I’ve been commuting in the North, between Liverpool and Manchester for three months now, since joining Inflect. It sucks, and I have the data to prove it.

Each morning, I travel between Liverpool Lime St., Liverpool’s main train station, to Manchester Piccadilly, Manchester’s main train station.

The route is, unfortunately, pretty slow, taking around an hour to travel the 30 miles between the two major metropolises. But this is only part of the issue. The reliability of the service is even worse. On average, the commute out is delayed by more than 5 minutes over a third of the time.

Source: Liverpool Lime Street to Manchester Piccadilly – Journeys – On Time Trains

Unbelievably, the return journey is even worse, with nearly three-quarters of trains delayed. This means that across both journeys, there is around an 85% likelihood of me being delayed in one direction or the other.

Source: Manchester Piccadilly to Liverpool Lime Street – Journeys – On Time Trains

Commuting like this has turned me into one of those people who bang on about rail networks at parties, resolutely ignoring the glazed-over eyes of the person I am talking to.

But beyond my personal gripes, this has real impacts on Northern labour pools and productivity.

A recent Centre for Cities report points out that this problem isn’t just an inter-city one but also a problem within our Northern Cities. They estimated that 4 million people living in Manchester, Leeds, Sheffield, Liverpool, and Newcastle cannot travel to their city centres via public transport within 30 minutes. They calculated that this costs the UK economy at a staggering £16bn per year.

The Northern Powerhouse Rail Partnership showed that even a line linking just Manchester, Leeds and Bradford would add £22bn in GVA to the Northern economy and increase productivity in those cities by up to 6%.

To illustrate this in visual terms, the map below shows where you could live and hypothetically travel to the Inflect office in the centre of Manchester within certain travel times. The green map shows a 30-minute radius, and the blue shows a 1-hour radius. Commuting to our office in Manchester from Sale, just 5 miles away takes you outside the thirty-minute radius. Living in large parts of Bolton, just 11 miles away, would be impossible within an hour. Liverpool and Leeds don’t get close to featuring, cutting off around 1.3 million people from participating in Manchester’s labour market in those two major cities alone.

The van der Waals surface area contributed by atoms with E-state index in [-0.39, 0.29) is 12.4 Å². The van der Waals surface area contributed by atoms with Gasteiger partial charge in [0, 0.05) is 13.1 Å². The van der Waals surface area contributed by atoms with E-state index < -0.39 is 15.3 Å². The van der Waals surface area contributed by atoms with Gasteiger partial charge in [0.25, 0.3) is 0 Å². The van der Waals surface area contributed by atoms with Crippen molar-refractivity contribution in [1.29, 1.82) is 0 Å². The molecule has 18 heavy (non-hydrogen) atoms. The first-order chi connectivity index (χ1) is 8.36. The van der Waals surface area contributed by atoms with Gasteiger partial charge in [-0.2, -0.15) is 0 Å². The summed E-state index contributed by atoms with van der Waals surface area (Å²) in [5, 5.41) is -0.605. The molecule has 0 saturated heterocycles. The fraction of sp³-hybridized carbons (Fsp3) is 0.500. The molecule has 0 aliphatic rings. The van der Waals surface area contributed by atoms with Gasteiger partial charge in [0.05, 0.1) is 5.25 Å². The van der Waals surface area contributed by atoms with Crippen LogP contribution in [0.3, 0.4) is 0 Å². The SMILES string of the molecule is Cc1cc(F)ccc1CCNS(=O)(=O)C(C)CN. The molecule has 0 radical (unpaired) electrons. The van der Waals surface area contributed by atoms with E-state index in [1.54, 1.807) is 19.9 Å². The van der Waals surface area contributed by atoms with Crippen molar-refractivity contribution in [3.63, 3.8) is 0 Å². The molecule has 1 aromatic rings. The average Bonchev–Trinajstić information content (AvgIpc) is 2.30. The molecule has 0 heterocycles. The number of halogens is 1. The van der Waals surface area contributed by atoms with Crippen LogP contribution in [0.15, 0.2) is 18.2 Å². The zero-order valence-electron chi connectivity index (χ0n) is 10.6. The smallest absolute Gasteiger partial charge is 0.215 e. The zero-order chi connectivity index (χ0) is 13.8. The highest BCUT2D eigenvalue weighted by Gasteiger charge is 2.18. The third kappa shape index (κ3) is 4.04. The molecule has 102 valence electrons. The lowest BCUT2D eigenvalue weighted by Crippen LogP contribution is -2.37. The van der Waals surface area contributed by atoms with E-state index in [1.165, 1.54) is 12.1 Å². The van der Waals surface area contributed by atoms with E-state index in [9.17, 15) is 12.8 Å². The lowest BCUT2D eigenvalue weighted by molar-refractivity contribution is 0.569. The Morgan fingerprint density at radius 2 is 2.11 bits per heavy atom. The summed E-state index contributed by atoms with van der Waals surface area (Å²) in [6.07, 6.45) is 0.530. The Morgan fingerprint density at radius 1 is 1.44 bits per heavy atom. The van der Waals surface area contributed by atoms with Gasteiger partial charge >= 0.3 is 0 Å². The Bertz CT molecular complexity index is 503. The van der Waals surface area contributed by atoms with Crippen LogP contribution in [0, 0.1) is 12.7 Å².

Source: CommuteTimeMap – Find a place to live or stay with a good commute time

It is important to add that this map assumes your journey is on time! In real terms, poor service levels like the ones I was moaning about earlier shrink these maps even further.

The reason this is a real concern, beyond the obvious reason that it is good to be able to get to places quickly, is because it leads to lower levels of talent matching.

It requires workers to move home to get certain jobs when they would rather live elsewhere. This might be feasible for high-level professionals, but for those just starting out in their careers, the capital cost of moving may be beyond their means.

It also limits the ability of many companies to find customers and suppliers within reasonable distances. Overall, it increases the cost and barriers to doing effective business.

Public transport in the North is an old problem, and one that was emphasised by the scrapping of HS2, and replacing it with the hypothetical Network North. Northern Powerhouse Rail has been shouting about these issues for years. At Inflect, we bring policymakers together to address the issues by running an annual Northern Transport Summit to try to drive the policy agenda on these issues.

Ultimately, though, Northern productivity will still lag behind its Southern counterparts until Westminster commits to Northern transport, invests in it fully, and sees its flagship projects through to completion. This requires a dramatic change in the short-term thinking in Westminster, a commitment to deliver long-term infrastructure investment and, probably, a change to how the Treasury assesses value for money via its Green Book.

Sadly, given the current state of our national politics, such a sea change in attitudes does not feel imminent, which will leave the North stranded behind London and struggling with low productivity and restricted access to talent.

Until these issues are tackled we will not truly be able to unlock the North’s potential and, if rail networks aren’t your thing, then, you should probably just avoid me at parties…